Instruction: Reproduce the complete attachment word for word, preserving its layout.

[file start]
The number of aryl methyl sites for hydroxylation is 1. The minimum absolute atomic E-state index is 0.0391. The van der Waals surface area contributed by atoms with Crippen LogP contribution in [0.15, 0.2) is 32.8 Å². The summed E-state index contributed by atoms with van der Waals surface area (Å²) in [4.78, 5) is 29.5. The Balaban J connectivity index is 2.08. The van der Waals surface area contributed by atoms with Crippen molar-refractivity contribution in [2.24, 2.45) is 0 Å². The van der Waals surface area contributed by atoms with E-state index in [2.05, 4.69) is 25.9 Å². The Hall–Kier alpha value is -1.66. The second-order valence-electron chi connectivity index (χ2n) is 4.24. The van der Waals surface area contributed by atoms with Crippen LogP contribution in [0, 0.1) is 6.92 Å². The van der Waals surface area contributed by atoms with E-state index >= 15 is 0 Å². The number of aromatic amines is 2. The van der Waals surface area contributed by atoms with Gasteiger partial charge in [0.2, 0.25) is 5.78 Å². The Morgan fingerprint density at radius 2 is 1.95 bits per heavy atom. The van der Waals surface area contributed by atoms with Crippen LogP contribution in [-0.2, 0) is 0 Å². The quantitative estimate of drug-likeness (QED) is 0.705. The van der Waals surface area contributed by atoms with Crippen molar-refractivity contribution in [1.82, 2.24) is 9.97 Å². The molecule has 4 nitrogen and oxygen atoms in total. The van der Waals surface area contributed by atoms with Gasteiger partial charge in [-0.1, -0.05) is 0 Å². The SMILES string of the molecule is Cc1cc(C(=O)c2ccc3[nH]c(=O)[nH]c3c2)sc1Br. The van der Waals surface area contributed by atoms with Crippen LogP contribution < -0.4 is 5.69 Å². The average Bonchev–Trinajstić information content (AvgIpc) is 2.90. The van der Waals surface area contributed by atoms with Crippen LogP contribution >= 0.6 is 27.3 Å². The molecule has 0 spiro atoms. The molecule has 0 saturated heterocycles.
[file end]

The number of aryl methyl sites for hydroxylation is 1. The minimum absolute atomic E-state index is 0.0391. The van der Waals surface area contributed by atoms with Crippen LogP contribution in [0.15, 0.2) is 32.8 Å². The summed E-state index contributed by atoms with van der Waals surface area (Å²) in [4.78, 5) is 29.5. The Balaban J connectivity index is 2.08. The van der Waals surface area contributed by atoms with Crippen molar-refractivity contribution in [2.24, 2.45) is 0 Å². The van der Waals surface area contributed by atoms with E-state index in [2.05, 4.69) is 25.9 Å². The Hall–Kier alpha value is -1.66. The second-order valence-electron chi connectivity index (χ2n) is 4.24. The van der Waals surface area contributed by atoms with Crippen LogP contribution in [0, 0.1) is 6.92 Å². The van der Waals surface area contributed by atoms with E-state index >= 15 is 0 Å². The number of aromatic amines is 2. The van der Waals surface area contributed by atoms with Gasteiger partial charge in [0.2, 0.25) is 5.78 Å². The Morgan fingerprint density at radius 2 is 1.95 bits per heavy atom. The van der Waals surface area contributed by atoms with Crippen LogP contribution in [-0.2, 0) is 0 Å². The quantitative estimate of drug-likeness (QED) is 0.705. The van der Waals surface area contributed by atoms with Crippen molar-refractivity contribution in [1.82, 2.24) is 9.97 Å². The molecule has 4 nitrogen and oxygen atoms in total. The van der Waals surface area contributed by atoms with Gasteiger partial charge in [-0.1, -0.05) is 0 Å². The SMILES string of the molecule is Cc1cc(C(=O)c2ccc3[nH]c(=O)[nH]c3c2)sc1Br. The van der Waals surface area contributed by atoms with Crippen LogP contribution < -0.4 is 5.69 Å². The average Bonchev–Trinajstić information content (AvgIpc) is 2.90. The van der Waals surface area contributed by atoms with Crippen LogP contribution >= 0.6 is 27.3 Å². The molecule has 0 spiro atoms. The molecule has 0 saturated heterocycles.